Big Investing Themes for Kootenay Capital fund manager Chris Theal right now is oilfield service companies (OFS), and heavy oil producers.
Driving these two themes are:
1. Liquid Natural Gas (LNG) in North America
2. The huge growth in moving heavy oil by rail
“The reason to be overweight services is that we are seeing a change in the face of the oil field service consumer in Canada,” he told me in a recent phone interview from his Calgary office.
“The customer base is increasingly geared to national oil companies, the super majors—it’s no longer a junior just adding a rig or two when commodity prices go up. And you run down that list and you have Petronas going from five-to-25 rigs in the Montney play. I think, Chevron and Apache are gearing up for a very active 2014 in the Horn River-Liard Basin and Petrochina in the Duvernay.”
We packed a lot into our 40 minute talk. We talked about which sectors he thinks will go up (OFS and heavy oil producers), where he’s ambivalent (natural gas and yield securities—interest rates are going up) and what he thinks might be a good short soon (US refiners). We also talked about The Big Mistakes retail investors make.
But he was most keen on what the opportunities are for capital gains in the Canadian OFS sector due to all the spending to get ready for LNG exports off Canada’s west coast.
“A couple of heavyweights, Chevron and Apache, are looking for specialized rigs to be built and put into the field up in the Liard and Horn River Basins for very LNG oriented type activity.
“That is creating demand for specialized rigs and pumping gear. I say specialized rigs because if you look at the rig count we’re about 100 rigs lower year-over-year and you really have to dissect the data to see the underlying strength in rigs that can drill deep, horizontal wells.
Theal says that year-over-year, well licenses are up close to 70% for the deeper 5,000 meter wells. So it’s important to have exposure to the drillers that have the Tier 1, high horse power rigs that specialize in deep drilling.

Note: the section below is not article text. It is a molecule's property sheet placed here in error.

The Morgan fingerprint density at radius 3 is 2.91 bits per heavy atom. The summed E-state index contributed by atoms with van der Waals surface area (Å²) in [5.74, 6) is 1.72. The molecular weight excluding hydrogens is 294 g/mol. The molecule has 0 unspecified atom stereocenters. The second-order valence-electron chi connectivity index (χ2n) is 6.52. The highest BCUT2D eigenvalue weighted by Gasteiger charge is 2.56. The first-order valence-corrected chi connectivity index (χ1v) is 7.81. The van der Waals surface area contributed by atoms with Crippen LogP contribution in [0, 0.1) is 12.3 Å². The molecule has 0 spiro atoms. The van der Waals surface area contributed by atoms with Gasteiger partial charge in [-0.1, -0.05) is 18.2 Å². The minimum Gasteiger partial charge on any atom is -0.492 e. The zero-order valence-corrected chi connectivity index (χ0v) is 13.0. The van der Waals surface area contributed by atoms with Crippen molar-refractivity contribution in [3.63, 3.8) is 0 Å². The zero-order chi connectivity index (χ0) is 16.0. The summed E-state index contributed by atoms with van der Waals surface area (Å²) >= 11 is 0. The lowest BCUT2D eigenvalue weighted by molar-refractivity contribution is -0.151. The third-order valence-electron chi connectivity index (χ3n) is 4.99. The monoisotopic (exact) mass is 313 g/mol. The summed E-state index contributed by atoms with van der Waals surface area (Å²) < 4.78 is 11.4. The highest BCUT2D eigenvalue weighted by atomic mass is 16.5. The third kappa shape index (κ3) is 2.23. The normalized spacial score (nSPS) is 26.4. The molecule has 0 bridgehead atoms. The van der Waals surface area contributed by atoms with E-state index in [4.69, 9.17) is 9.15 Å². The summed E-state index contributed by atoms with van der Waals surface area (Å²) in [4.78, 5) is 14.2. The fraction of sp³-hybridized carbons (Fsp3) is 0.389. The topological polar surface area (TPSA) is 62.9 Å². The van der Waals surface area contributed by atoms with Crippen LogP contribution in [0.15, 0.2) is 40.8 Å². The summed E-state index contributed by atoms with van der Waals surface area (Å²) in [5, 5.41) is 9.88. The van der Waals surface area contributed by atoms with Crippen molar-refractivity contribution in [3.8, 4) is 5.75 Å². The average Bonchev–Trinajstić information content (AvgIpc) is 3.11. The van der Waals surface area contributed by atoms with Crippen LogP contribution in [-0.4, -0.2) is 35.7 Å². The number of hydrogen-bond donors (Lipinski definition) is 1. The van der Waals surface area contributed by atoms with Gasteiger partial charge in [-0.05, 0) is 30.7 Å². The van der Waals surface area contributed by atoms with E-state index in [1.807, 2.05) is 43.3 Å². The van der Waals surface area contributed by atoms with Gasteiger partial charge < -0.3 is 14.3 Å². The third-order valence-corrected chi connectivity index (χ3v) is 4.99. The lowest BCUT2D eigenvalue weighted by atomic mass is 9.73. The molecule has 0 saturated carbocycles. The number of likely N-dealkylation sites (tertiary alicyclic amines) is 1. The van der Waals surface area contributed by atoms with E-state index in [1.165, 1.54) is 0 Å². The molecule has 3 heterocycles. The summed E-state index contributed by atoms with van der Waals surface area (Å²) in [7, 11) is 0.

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“For us that’s stocks like Western Energy Services (WRG-TSX) and Trinidad Drilling (TDG-TSX). But for every Tier 1 rig that goes to work there is a multiplier effect of well completions—and whether it’s outright pressure pumping or coil tubing we think there is a far bigger impact on the pumpers.” (Ed.Note-‘pumpers’ is industry lingo for the hydraulic fracturing companies).
“So we own Canyon (FRC-TSX), we own CalFrac (CFW-TSX) and we own Essential (ESN-TSX)on the coil tubing front. That sub sector has been one of the top performing sectors within the energy space this year. We’ve had really good performance out of it and it remains number one with very good momentum.
“So the fundamentals are there and I think as we come out of June it will be a seasonal period of strength in that space. So far it has been strong and it’s been more the pumpers. I think the Tier 1 drillers are the next that will really see that move.”
Theal’s second Big Theme in 2013 is heavy oil—which has turned around very quickly, due to rail transport. Only six months ago in December 2012 Canadian heavy oil was trading under $50 a barrel on some days, because of pipeline constraints and refinery shutdowns. Now it’s just a few pennies shy of $80/barrel—and Theal says that pricing is here to stay.
“The big change is you have rail impacting the market. Canada’s moving about 80,000 barrels a day of ‘heavy’ right now and we think that will double by the end of the year. And combined with the coker conversion at BP’s Whiting, Indiana refinery we actually think new demand (infrastructure) will outpace any new oil sands supply coming on.
“In the last week we’ve seen a couple of investment houses turn bullish – narrowing heavy oil differential assumptions meaning higher realizations for the producers. I think we’re going to see more of that.
“The bottom line is from a heavy perspective we’re seeing new demand infrastructure related capacity coming outweighing new supply and that’s going to keep differentials narrow and I think momentum on heavy oil prices favours the producers, so that would be the number two long allocation in the fund.”
Theal believes the Canadian oil price has even a bit more upside left, and the stocks of Canadian heavy oil producers should benefit:
“With rail, pay the transport cost to get it to the US Gulf Coast where Mayan heavy is trading at $100 a barrel, so 100 less 20 to get it there you’re seeing the potential for $80 realizations.”
But the Keystone pipeline is still a big issue for Canada, Theal adds.